by Kylie Handler, editor
An effort to divide California into three states has collected enough signatures to qualify for the November ballot. Now it’s up to voters to divide the state, or keep it together.
In April, The Horn News reported that tech billionaire Timothy Draper was the driving force behind the initiative, and that it had cleared its first legal hurdle allowing Draper to take the next step of asking California residents to sign his petition.
California’s secretary of state’s office confirmed on Tuesday that roughly 600,000 signatures have been submitted in favor of the campaign, and that California will be moving forward with a vote during the midterm elections.
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The campaign, dubbed the “Cal-3” has been sponsored by Draper as a measure to divide the country’s most populous state into three separate jurisdictions. According to Fox News, the state would be as follows:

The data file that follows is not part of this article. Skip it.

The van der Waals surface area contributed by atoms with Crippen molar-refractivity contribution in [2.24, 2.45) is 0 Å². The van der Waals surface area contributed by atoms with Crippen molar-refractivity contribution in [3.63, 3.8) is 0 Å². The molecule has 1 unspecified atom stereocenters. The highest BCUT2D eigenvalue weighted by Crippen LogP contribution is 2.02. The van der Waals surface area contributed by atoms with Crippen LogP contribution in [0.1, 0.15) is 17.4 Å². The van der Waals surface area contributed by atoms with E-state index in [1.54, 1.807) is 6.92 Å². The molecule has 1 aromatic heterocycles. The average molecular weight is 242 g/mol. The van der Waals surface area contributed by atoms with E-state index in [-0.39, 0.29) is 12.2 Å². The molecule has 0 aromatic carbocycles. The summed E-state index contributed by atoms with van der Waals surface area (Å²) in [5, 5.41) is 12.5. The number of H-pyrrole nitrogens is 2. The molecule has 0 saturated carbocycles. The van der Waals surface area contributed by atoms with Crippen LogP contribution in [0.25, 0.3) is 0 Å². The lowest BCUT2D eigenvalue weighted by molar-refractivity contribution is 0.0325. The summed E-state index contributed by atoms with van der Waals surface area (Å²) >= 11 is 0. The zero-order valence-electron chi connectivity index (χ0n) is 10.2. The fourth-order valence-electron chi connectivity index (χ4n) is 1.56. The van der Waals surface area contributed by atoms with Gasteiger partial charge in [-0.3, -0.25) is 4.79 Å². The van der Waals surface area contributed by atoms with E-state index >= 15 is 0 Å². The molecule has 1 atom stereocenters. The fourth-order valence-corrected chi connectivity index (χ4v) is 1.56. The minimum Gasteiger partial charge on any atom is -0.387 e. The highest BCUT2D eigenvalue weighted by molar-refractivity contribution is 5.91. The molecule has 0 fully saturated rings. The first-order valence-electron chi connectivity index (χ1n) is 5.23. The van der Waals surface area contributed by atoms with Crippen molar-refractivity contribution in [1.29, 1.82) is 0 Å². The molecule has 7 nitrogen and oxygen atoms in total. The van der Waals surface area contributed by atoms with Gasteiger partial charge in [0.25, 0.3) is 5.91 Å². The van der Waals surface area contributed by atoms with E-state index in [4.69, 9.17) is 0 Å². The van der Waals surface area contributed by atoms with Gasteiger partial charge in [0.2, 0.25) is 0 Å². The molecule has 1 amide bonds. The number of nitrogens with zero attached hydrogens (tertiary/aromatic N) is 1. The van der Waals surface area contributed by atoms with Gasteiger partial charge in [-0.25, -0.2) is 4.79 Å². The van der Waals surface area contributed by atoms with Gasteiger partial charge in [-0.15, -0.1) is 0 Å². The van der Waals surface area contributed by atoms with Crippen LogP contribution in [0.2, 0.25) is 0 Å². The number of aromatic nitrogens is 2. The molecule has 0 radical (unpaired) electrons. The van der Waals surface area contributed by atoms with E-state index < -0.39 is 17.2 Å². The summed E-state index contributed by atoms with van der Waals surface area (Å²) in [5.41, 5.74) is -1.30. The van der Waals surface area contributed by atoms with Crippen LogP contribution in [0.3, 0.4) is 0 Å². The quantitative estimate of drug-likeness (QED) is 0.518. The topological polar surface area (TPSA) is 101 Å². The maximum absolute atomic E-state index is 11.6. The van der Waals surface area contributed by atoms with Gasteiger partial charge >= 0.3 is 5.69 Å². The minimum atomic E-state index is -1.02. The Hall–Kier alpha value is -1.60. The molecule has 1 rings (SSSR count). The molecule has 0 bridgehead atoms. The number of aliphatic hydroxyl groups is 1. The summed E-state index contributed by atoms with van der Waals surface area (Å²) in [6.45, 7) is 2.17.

— California would be made up of six mainly coastal counties, including Los Angeles, Santa Barbara and Ventura counties.
— Northern California would include 40 counties from Santa Cruz to the Oregon border, including San Francisco and Sacramento, the state’s current capital.
— Southern California would comprise 12 counties, including Fresno, Kern, Orange and San Diego counties.
The Horn News predicted in April that the vote making it to the ballot was not “too far fetched.”
If the campaign does pass in November, the new California map would look something like this —
— eastcountytoday.net (@eastcountytoday) June 13, 2018
“California government has rotted,” Draper told the Mercury News last month. “We need to empower our population to improve their government.”
However, the initiative is facing some tough odds.
According to a new Survey USA poll, 72 percent of California residents voted to leave California alone. Only 17 percent of residents voted in favor of dividing the state.
According to The Los Angeles Times, even if the campaign does get approved by the voters, the California Assembly and State still needs to give their approval.
If the campaign passed, it would be the first official division of a U.S. state since 1863 when West Virginia was created.
What do you think? Vote here —
Should California split into three new states?
Vote here --
–Kylie Handler is a news editor for The Horn News